CT Scans Help Reverse Engineer Mystery Module

The degree to which computed tomography has been a boon to medical science is hard to overstate. CT scans give doctors a look inside the body that gives far more information about the spatial relationship of structures than a plain X-ray can. And as it turns out, CT scans are pretty handy for reverse engineering mystery electronic modules, too.

The fact that the mystery module in question is from Apollo-era test hardware leaves little room for surprise that [Ken Shirriff] is the person behind this fascinating little project. You’ll recall that [Ken] recently radiographically reverse engineered a pluggable module of unknown nature, using plain X-ray images taken at different angles to determine that the undocumented Motorola module was stuffed full of discrete components that formed part of a square wave to sine wave converter.

The module for this project, a flip-flop from Motorola and in the same form factor, went into an industrial CT scanner from an outfit called Lumafield, where X-rays were taken from multiple angles. The images were reassembled into a three-dimensional view by the scanner’s software, which gave a stunningly clear view of the components embedded within the module’s epoxy body. The cordwood construction method is obvious, and it’s pretty easy to tell what each component is. The transistors are obvious, as are the capacitors and diodes. The resistors were a little more subtle, though — careful examination revealed that some are carbon composition, while others are carbon film. It’s even possible to pick out which diodes are Zeners.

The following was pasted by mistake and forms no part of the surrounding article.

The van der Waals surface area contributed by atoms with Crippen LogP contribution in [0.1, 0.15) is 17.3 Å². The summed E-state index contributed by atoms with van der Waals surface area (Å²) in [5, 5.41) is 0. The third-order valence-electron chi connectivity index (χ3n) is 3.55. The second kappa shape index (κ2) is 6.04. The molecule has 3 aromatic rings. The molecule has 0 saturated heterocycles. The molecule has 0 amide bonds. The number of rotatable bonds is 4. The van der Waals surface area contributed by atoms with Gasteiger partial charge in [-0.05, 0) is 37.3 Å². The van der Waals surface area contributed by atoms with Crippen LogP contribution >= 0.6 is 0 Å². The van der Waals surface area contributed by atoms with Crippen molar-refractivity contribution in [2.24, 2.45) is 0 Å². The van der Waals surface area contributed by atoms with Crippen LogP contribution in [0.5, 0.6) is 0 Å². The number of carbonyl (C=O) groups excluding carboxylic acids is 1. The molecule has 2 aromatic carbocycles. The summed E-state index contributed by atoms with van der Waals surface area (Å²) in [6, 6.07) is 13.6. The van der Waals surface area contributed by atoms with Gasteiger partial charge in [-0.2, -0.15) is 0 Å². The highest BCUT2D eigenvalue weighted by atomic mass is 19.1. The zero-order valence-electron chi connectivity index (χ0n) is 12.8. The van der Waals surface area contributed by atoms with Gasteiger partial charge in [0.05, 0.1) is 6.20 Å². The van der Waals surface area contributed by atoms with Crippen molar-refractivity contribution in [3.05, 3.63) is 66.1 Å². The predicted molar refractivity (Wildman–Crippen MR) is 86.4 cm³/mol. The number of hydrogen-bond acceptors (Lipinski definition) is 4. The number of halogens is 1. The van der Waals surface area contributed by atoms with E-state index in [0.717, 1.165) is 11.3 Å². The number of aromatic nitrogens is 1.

The CT scan data, along with some more traditional probing for component values, let [Ken] reverse engineer the whole circuit, which turned out to be a little different than a regular J-K flip-flop. Getting a non-destructive look inside feels a little like sitting alongside the engineers who originally built these things, which is pretty cool.

Reverse Engineering An Apollo-Era Module With X-Ray

The gear that helped us walk on the Moon nearly 60 years ago is still giving up its mysteries today, with some equipment from the Apollo era taking a little bit more effort to reverse engineer than others. A case in point is this radiographic reverse engineering of some Apollo test gear, pulled off by [Ken Shirriff] with help from his usual merry band of Apollo aficionados.

The item in question is a test set used for ground testing of the Up-Data Link, which received digital commands from mission controllers. Contrary to the highly integrated construction used in Apollo flight hardware, the test set, which was saved from a scrapyard, used more ad hoc construction, including cards populated by mysterious modules. The pluggable modules bear Motorola branding, and while they bear some resemblance to ICs, they’re clearly not.